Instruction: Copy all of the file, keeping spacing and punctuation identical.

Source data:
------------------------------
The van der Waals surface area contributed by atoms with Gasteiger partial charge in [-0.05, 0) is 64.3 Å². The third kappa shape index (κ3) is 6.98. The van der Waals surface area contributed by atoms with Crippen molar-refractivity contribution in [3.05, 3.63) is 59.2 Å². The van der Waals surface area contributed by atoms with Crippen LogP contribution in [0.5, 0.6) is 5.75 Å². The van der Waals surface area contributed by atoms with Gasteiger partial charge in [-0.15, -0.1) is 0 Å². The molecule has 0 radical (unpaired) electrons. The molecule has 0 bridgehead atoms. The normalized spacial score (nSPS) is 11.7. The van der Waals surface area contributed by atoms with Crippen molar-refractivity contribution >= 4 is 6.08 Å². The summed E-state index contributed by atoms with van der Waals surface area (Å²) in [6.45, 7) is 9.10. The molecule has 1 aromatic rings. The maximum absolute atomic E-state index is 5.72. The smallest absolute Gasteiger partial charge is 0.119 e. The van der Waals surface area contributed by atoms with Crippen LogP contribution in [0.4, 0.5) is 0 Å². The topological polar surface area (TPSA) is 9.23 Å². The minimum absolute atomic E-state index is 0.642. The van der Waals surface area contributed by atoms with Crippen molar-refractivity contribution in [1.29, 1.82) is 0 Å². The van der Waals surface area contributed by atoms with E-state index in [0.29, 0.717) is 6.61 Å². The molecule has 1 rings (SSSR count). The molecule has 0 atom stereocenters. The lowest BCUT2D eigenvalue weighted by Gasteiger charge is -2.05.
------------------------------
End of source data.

The van der Waals surface area contributed by atoms with Gasteiger partial charge in [-0.05, 0) is 64.3 Å². The third kappa shape index (κ3) is 6.98. The van der Waals surface area contributed by atoms with Crippen molar-refractivity contribution in [3.05, 3.63) is 59.2 Å². The van der Waals surface area contributed by atoms with Crippen LogP contribution in [0.5, 0.6) is 5.75 Å². The van der Waals surface area contributed by atoms with Gasteiger partial charge in [-0.15, -0.1) is 0 Å². The molecule has 0 radical (unpaired) electrons. The molecule has 0 bridgehead atoms. The normalized spacial score (nSPS) is 11.7. The van der Waals surface area contributed by atoms with Crippen molar-refractivity contribution >= 4 is 6.08 Å². The summed E-state index contributed by atoms with van der Waals surface area (Å²) in [6.45, 7) is 9.10. The molecule has 1 aromatic rings. The maximum absolute atomic E-state index is 5.72. The smallest absolute Gasteiger partial charge is 0.119 e. The van der Waals surface area contributed by atoms with Crippen LogP contribution in [0.4, 0.5) is 0 Å². The topological polar surface area (TPSA) is 9.23 Å². The minimum absolute atomic E-state index is 0.642. The van der Waals surface area contributed by atoms with Crippen molar-refractivity contribution in [1.29, 1.82) is 0 Å². The van der Waals surface area contributed by atoms with E-state index in [0.29, 0.717) is 6.61 Å². The molecule has 1 rings (SSSR count). The molecule has 0 atom stereocenters. The lowest BCUT2D eigenvalue weighted by Gasteiger charge is -2.05.